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State Appellate Court dismisses Norwich pit bull owner's appeal

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A state Appellate Court judge has dismissed an appeal by the Norwich owner of two pit bulls that have been held at the Norwich dog pound on a dog destruction order since October 2013, but the ruling might not be the final court action in the lengthy appeal.

State Appellate Court Judge Sheila Huddleston on Wednesday issued a dismissal order after dog owner Sheri Speer failed to file a complete brief by the court-imposed deadline Tuesday. Speer filed an electronic version of the complaint but not the required 10 written hard copies, a court official said Thursday.

Speer has 10 calendar days to file a motion to reconsider the dismissal.

Police say the dogs were involved in an attack on a woman and her three grandchildren. The two female pit bulls — Skyler, now 11 years old, and Skyler's daughter Dolly, now 7 — have remained at the Norwich dog pound under a limited contact order, with the city paying for their care.

Norwich police Chief Patrick Daley declined to comment on the appeal dismissal Thursday, but said the dogs are "well cared for."

The Appellate Court in September had dismissed Speer’s appeal after she failed to file required documents at the time, but Huddleston agreed to reconsider the case upon Speer’s request. Earlier this month, Speer sought an extension of the Jan. 21 deadline to file the brief, but Huddleston denied the extension.

The attack occurred on Oct. 8, 2013, in front of Speer’s home at 151 Talman St. Lisa Hall was walking her three young grandchildren from their home at 123 Talman St., a rental house owned by Speer, to the Bishop School playground.

One dog knocked over the baby stroller carrying then 9-month-old Marquice Downing and bit the baby’s forehead. The baby’s sister, Marlena Downing, then almost 5, was hailed as a heroine after she stuck her arm out to protect the baby. The dog grabbed her arm, tearing flesh, breaking her arm and inflicting bite wounds down to the bone, according to court records. Marlena Downing needed screws to repair her broken arm and spent four days in the hospital.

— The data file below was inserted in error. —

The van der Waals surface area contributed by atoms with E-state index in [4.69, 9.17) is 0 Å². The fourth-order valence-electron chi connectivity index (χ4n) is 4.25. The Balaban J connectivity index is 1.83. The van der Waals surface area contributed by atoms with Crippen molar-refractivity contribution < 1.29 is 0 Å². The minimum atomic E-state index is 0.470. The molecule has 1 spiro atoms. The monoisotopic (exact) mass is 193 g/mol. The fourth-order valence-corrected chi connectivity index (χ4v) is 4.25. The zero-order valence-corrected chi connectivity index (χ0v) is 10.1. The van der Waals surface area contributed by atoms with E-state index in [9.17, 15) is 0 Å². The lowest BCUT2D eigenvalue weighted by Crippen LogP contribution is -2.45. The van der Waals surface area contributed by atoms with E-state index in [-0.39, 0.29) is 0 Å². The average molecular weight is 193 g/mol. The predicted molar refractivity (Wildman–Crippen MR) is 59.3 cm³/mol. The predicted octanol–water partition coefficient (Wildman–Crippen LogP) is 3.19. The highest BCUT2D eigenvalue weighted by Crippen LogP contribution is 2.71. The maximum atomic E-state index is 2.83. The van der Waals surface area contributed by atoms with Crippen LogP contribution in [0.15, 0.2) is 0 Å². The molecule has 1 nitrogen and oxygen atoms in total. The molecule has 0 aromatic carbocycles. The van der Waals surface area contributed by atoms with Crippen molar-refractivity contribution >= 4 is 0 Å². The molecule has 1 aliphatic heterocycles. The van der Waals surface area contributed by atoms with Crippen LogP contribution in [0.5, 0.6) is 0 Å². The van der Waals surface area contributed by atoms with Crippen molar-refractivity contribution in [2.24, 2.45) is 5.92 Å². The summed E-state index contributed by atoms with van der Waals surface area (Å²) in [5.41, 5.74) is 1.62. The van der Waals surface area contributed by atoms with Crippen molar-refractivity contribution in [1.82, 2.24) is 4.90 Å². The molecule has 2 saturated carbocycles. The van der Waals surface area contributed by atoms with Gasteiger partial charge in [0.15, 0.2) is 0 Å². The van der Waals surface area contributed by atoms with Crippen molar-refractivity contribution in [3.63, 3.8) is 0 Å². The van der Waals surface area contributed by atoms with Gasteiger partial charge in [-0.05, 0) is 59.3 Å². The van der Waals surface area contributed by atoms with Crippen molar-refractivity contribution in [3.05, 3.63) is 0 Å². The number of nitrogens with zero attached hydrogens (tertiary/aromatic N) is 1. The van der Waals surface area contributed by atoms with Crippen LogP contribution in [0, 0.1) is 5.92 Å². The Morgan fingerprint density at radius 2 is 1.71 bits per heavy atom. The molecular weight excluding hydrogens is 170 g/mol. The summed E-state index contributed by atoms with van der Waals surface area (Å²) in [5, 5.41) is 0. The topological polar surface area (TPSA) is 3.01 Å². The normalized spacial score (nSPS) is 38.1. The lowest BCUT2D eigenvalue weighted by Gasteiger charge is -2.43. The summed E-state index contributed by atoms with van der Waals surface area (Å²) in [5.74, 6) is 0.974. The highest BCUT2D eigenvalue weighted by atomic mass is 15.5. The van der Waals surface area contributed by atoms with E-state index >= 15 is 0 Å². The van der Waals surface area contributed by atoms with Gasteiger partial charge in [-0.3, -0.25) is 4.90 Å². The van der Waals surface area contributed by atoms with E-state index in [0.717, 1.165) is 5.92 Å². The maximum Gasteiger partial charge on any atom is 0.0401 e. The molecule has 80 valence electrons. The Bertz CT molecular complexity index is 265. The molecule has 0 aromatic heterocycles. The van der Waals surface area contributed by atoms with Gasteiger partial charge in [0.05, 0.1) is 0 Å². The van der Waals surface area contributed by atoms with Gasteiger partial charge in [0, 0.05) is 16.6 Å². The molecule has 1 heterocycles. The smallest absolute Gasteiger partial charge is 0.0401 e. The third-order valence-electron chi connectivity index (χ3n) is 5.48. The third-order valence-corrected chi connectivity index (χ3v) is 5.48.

A passer-by stopped his car, grabbed a stick and struck the dog, while Hall kicked the dog and was bitten on her leg.

During the attack, Marlena’s twin sister, Audrena, ran screaming toward her home. The second dog chased her. The girl banged on the door of another tenant, and the woman let the child enter. The girl hid behind a couch until police arrived.

Police could not discern which of the dogs of similar appearance attacked the children and which chased the child down the street.

The city placed destruction orders on both dogs, and the state Department of Agriculture upheld the destruction order. Speer’s court appeals are against the Department of Agriculture’s ruling. A Superior Court judge denied her appeal, and she appealed that to the state Appellate Court.


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